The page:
You want proof of shoes’ destructive capability. Mud. That’s one. Think of Barbara making mud. No, not smeared in mud. Don’t think that. It would ruin her cardigan. It was mud from – you guessed it – shoes that was the very first weapon used against the Daleks. And it worked. Wouldn’t it be great if rather than, ‘Aim for the eye-piece’, the Doctor shouted, ‘Gather and use some shoe-mud, and bung it on the eye piece. No, trust me on this’? Yes, it would.
Another of the Doctor’s greatest enemies was once nearly tw@tted (a technical term) with a shoe when Peri wielded her heels against an ickle Master in Planet of Fire, but he sneaked away, the scamp. The Sontarans, too. Maria’s comedy mum Chrissie managed to vanquish Kaagh the Slayer with her stiletto heel in The Sarah Jane Adventures story, The Last Sontaran (The Laughed-at Sontaran, now methinks).
Meanwhile, Maisie in Mummy on the Orient Express didn’t need no sonic to disable an electronic door. River’s heels are in the Black Archive. Then there’s possibly the ultimate in feet munitions with Graham’s laser shoes in Spyfall… See: shoes! I’ll say it again, shoes!
That’s not to mention Amy’s penchant for hitting Rory with her shoe (even if it means sitting down unlacing it) as recalled in The God Complex. And the Doctor’s not averse to a bit of boot whopping, as evidenced by his threat to Dr Chang in Dark Water: ‘Can you just hurry up, please, or I’ll hit you with my shoe.’
Which brings us to the Doctor and his symbiotic relationship with his footwear. Yes, I did actually write that…
The Doctor’s Greatest Feet
When the Doctor regenerates, his initial actions are pretty telling. When all the atoms that make up his very being are changed, it’s surprising that his first thoughts are sometimes foot-ward. This is certainly true of the Third Doctor who, in an obscure and little-seen adventure called Spearhead From Space (released on video twice, DVD twice, and Blu Ray once so far; I have them all) the Doctor practically only says, ‘Shoes’ in episode one. I just watched it again on BritBox to confirm.
On a side note, doesn’t this exchange between the Third Doctor and the nurse contain one of the most out-of-character piece of dialogue in the history of the show:
Doctor: Shoes. Must find my shoes.
Nurse: Oh no, you can’t get up. Come on.
Doctor: Unhand me, madam!
It’s like the show’s lurched into Carry On, um, Doctor, I suppose… Okay, yes. I’ll stick to the point.
Where were we? Ah, yes. Shoes. So one instance doesn’t really fit my shoe/regeneration hypothesis. And pointing out that the Fourth Doctor finds his keys in the Third’s boot in Robot probably won’t cut it either.
So how about the strange business of the Fourth Doctor’s knee-length burgundy boots regenerating into burgundy brogues when he wakes as the Fifth Doctor in Castrovalva? See, shoes. It always leads back to shoes. And when you add that to the Eighth’s shoe joy it’s a totally convincing case now, eh?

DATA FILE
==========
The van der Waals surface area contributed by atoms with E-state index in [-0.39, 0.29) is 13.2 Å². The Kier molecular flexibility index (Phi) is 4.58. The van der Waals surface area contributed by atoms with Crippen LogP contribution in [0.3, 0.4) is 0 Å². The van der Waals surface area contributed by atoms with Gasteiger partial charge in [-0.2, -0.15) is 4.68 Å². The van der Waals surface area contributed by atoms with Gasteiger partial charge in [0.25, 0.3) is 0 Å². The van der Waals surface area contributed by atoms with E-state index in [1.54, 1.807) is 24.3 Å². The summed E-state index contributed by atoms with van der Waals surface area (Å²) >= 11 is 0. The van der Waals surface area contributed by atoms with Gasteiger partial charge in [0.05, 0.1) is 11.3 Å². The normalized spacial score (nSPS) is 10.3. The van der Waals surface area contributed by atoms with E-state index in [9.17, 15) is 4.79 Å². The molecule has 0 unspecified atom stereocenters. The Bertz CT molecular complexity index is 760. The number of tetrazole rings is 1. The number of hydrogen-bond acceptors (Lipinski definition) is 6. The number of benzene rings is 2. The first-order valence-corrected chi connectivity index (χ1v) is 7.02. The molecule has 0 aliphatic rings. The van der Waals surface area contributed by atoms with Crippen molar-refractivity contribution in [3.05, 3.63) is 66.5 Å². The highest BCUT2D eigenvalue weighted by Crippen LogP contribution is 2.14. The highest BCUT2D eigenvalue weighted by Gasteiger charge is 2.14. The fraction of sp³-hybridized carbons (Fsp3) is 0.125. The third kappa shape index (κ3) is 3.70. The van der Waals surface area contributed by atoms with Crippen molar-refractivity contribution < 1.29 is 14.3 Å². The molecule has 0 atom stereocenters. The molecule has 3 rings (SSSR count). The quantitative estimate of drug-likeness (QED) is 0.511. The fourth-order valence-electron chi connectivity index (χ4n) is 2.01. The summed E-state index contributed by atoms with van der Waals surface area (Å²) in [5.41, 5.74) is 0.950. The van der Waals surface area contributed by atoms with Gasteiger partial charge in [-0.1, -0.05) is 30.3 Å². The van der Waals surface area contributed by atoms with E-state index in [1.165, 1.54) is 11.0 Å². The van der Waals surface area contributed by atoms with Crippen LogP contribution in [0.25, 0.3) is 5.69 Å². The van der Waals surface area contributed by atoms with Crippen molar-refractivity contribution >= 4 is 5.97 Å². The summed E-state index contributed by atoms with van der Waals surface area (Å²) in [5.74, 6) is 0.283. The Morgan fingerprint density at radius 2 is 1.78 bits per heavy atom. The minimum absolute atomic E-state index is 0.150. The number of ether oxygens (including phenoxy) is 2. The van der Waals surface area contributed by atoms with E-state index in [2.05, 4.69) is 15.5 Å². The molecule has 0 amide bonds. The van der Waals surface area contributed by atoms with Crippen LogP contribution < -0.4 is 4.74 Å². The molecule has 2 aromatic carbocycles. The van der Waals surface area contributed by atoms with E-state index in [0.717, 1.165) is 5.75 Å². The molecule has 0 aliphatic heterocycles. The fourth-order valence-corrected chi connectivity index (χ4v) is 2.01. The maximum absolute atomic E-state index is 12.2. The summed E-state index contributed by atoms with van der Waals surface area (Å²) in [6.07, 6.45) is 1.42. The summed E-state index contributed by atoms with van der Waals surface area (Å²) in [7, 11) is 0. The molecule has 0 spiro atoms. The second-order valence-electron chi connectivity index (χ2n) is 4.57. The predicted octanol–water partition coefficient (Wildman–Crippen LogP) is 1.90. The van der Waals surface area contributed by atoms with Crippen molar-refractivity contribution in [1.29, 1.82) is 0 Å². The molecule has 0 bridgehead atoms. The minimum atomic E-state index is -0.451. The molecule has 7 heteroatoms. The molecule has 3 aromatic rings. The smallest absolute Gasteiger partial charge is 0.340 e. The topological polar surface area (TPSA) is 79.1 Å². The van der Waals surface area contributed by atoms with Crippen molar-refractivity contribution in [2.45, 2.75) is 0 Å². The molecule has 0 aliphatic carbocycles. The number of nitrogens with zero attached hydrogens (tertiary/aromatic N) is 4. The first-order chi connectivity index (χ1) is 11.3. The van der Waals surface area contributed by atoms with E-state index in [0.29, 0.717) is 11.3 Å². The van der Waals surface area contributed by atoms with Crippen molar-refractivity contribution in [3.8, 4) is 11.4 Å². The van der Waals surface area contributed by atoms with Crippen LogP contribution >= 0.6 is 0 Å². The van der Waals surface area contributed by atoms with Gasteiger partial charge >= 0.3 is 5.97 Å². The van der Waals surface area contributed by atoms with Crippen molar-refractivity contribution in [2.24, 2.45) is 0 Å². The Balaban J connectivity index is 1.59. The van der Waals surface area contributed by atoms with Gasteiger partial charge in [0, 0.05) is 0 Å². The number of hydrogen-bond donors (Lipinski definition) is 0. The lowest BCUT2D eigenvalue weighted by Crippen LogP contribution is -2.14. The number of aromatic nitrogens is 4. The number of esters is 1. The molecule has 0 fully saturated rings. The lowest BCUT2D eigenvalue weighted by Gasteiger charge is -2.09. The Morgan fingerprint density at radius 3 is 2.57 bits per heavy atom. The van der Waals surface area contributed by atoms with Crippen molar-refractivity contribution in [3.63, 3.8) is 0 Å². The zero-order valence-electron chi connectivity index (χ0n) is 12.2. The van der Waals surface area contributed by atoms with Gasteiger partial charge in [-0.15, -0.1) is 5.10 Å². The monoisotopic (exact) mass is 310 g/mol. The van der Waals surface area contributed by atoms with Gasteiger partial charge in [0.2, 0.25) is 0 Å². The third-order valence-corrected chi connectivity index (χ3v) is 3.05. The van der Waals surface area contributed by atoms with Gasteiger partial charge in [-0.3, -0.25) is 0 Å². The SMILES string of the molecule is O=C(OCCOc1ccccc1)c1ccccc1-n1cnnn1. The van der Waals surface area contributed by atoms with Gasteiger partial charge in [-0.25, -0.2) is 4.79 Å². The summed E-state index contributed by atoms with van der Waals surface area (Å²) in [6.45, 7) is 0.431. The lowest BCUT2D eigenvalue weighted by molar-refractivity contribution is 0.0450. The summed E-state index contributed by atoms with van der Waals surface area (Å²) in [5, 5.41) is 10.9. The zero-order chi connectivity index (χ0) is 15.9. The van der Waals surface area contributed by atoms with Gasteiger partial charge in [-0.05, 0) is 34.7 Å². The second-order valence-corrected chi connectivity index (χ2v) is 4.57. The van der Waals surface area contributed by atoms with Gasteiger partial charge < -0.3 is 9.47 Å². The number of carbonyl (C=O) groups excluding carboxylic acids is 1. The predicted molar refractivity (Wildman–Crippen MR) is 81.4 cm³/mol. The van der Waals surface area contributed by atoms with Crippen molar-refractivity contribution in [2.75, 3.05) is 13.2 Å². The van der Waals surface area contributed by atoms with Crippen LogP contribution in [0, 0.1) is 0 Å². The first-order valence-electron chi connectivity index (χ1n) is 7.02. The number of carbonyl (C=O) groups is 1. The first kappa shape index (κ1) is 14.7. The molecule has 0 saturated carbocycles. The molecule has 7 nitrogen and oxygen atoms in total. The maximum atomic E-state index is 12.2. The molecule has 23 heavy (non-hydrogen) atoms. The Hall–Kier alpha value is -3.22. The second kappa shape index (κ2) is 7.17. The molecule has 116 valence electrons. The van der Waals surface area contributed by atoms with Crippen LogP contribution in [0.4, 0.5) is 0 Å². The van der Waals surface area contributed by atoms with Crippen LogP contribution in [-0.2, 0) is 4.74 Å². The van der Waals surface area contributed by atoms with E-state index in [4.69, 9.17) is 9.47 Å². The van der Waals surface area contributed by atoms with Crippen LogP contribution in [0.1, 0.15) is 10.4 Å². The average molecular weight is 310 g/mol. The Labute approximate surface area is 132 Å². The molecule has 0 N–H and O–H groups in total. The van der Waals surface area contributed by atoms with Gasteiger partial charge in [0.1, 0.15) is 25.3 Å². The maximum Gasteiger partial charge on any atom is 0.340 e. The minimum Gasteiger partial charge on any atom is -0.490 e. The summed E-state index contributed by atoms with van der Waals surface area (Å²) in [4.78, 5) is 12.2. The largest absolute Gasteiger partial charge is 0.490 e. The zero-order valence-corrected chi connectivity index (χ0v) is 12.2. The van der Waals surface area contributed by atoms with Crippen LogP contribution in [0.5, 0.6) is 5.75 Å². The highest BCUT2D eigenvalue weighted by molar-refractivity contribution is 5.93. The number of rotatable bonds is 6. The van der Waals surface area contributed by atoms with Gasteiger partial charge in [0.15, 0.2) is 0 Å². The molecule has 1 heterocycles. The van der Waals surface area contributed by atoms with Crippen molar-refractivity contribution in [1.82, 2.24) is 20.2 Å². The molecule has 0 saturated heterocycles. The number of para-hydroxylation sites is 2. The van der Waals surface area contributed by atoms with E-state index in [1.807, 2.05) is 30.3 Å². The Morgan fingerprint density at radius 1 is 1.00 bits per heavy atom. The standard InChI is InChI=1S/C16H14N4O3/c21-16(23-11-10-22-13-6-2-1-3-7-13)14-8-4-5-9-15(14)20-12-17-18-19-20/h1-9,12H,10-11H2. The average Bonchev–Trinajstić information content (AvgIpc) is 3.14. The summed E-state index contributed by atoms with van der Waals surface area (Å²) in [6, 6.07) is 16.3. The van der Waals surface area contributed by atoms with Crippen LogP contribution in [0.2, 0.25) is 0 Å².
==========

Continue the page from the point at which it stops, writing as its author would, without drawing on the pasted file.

What a Load of Cobblers
The Second Doctor is pretty outraged in The Macra Terror when his suede shoes are polished to the point where you can see your face in them. But we know that the Doctor is a secret cobbler, so maybe he will put it right. Oh yes he is. Witness this bit of dialogue from The Dalek Invasion of Earth:
Susan: Oh, it’s not me, it’s this shoe of mine. Look, it’s worn right out.
Doctor: Oh, dear, dear, dear.
Susan: It must have been that journey back from the mine.
Doctor: Dear, dear, dear, I shall have to mend this, shan’t I now?
See. And it also might explain why the Doctor has such affection for Sarah Jane Smith. Because she is the only companion to share his passion for cobbling. ‘Your shoes need repairing,’ she says to comfort the Doctor as he attempts to diffuse a bomb in Pyramid of Mars.
And what is the greatest insult the War Doctor can hurl at the Tenth Doctor in The Day of the Doctor: his poor choice of footwear. This is a guy who is planning to commit the genocide of his own race. But he just can’t stomach someone who wears ‘sandshoes’. Even though we know from Time Crash that the Tenth was inspired in his footwear choice by the Fifth Doctor’s white cricket shoes.
Shoe Convinced Yet?
Well, that just about laces up that argument. And I haven’t even mentioned the swapping of shoes that fools Amy in mistaking the Doctor and his Ganger duplicate in The Rebel Flesh/The Almost People. Or the Weakest Link question that Rose gets wrong in Bad Wolf: Stella Pok Baint is not famous for shoes. Or when the Tenth Doctor stops to admire Martha’s shoes in The Lazarus Experiment. Even when Mel finds an incriminating shoe in Cabin 6 of Hyperion Three in Terror of the Vervoids.
It’s almost like I’ve searched for every time the word ‘shoe’ is uttered on the programme using the www.chakoteya.net Doctor Who Transcription site. Well, I have. So if you find any examples I’ve missed then I’d like to know about it. So I’ll just add Kellior in Delta and the Bannermen being ionised leaving only a pair of smoking Blue Suede shoes, and Osgood’s Zygon duplicate pondering, ‘So, what happens if I lose a shoe or something?’
So there you have it. Proof that the TV show Doctor Who is actually all about shoes. Which in reality, it really, really isn’t. Sorry. No, it isn’t. I actually lost faith in this stupid hypothesis about a sentence into the article. But I couldn’t stop myself. Like a shiny pair of suede shoes, I thought I needed fixing.
But then an odd thing happened. As I was writing this, a short Doctor Who promo, 14684 UNIT Field Log | Doctor Who: Time Fracture, dropped on YouTube.
At two minutes and four seconds in, it has a message from the Doctor. ‘Did you get my shoes?’
It’s like the Doctor is reaching out from beyond time and space with a message to me. To all of us. Yes, finally. We do ‘get’ your shoes.